Naomi Ragen is an American-born novelist, playwright and journalist who has lived in Jerusalem since 1971. Naomi has written for the Jerusalem Post and other publications in Israel and abroad, as well as to her mailing list, about Israel and Jewish issues.

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Naomi's tenth novel The Devil in Jerusalem has been chosen by the Jewish Telegraphic Agency as the number one Jewish book of the season.
The story - inspired by true events - is a chilling tale of the paths that so easily lead us astray, and the darkness within us all. “שטן
Click the book’s cover to learn more.

Watch Valérie Abécasis' interview with Naomi on French Channel 24's Culture program. The interview (in French) begins at the 4:00 minute mark.

Naomi has published ten internationally best-selling novels, and is the author of a hit play (Women's Minyan) that has been performed more than 500 times in Israel's National Theatre (Habimah) as well as in the United States and Argentina.
An Orthodox woman, feminist and iconoclast, Naomi is a tireless advocate for women's rights in Israel, waging a relentless campaign against domestic abuse and bias in rabbinical courts, as well as a successful Supreme Court case against gender segregation on Israeli buses.
With her tenth novel, The Devil in Jerusalem, Naomi continues her ground-breaking exploration of women in the ultra-Orthodox Jewish world she began in 1989 with Jephte's Daughter, followed by Sotah and The Sacrifice of Tamar.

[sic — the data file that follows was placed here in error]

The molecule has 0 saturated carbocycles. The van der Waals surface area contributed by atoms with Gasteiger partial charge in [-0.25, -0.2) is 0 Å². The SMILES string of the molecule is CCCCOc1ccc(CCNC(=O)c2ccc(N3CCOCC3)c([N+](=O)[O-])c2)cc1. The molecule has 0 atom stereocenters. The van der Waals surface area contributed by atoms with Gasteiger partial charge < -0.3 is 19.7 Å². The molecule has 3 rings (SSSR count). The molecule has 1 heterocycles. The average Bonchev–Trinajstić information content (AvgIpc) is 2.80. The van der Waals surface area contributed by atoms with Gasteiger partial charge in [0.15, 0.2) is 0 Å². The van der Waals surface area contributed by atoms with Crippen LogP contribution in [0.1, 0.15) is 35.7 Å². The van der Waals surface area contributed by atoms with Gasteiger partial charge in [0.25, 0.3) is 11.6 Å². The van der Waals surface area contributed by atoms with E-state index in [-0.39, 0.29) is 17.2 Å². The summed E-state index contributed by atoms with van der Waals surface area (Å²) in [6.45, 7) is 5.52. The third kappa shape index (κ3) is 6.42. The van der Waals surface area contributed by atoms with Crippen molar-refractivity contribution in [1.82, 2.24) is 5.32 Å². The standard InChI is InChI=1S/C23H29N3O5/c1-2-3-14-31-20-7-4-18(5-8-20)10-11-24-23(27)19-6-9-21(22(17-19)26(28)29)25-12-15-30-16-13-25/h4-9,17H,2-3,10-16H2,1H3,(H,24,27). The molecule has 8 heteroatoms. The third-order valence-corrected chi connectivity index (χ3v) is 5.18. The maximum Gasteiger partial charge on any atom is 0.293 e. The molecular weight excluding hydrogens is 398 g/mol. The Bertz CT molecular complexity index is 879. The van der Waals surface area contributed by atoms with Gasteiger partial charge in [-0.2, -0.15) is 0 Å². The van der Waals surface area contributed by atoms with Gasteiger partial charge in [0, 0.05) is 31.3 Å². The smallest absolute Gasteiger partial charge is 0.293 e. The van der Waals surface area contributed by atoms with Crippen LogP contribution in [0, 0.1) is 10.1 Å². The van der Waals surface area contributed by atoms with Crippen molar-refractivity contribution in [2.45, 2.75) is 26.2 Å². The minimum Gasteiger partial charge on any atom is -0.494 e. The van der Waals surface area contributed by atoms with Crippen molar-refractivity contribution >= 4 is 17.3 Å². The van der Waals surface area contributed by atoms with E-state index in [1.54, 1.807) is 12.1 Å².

Naomi is a sought-after lecturer all over the world. If your group is interested in hosting Naomi, please click here.

Nic Nie MówMay 2017 – The Polish translation of Devil in Jerusalem is published as Nic Nie Mów.

April 2017 – Naomi speaks about her books at the Ivan M. Stettenham Library at the Streicker Centre in New York City.

March 2017 – Naomi tours the Paris region to speak about her new book Les Soeurs Weiss, the French translation of The Sisters Weiss.

January 2017 – Naomi is interviewed by Valérie Abécasis on French Channel 24‘s Culture program. The interview (in French) begins at the 4:00 minute mark.

“LesDecember 2016Les Soeurs Weiss, the French translation of The Sisters Weiss, is published.

October 2016The Devil in Jerusalem is published in paperback.

November 2015 – The Jewish Telegraphic Agency puts The Devil in Jerusalem at the top of its list of the best Jewish books of the season.

November 2015 – Naomi lectured in Newton (MA), Boca Raton (FL), Miami (FL), St. Louis (MO), New York City, Atlanta (GA), Cherry Hill (NJ) and Santa Fe (NM).

“שטןAugust 2015 – Naomi’s new book, שטן בירושלים, a translation of The Devil in Jerusalem, is published.

Le Dixieme Chant8-19 March 2015 – Naomi toured France and Switzerland, speaking to her readers in Paris, Marseilles, Strasbourg and Geneva about her new French book, Le Dixieme Chant, a translation of The Tenth Song.

12-20 November 2014 – Naomi lectured at the Windsor Writer’s Conference in Windsor, ON as well as in Detroit, Toronto and Winnipeg.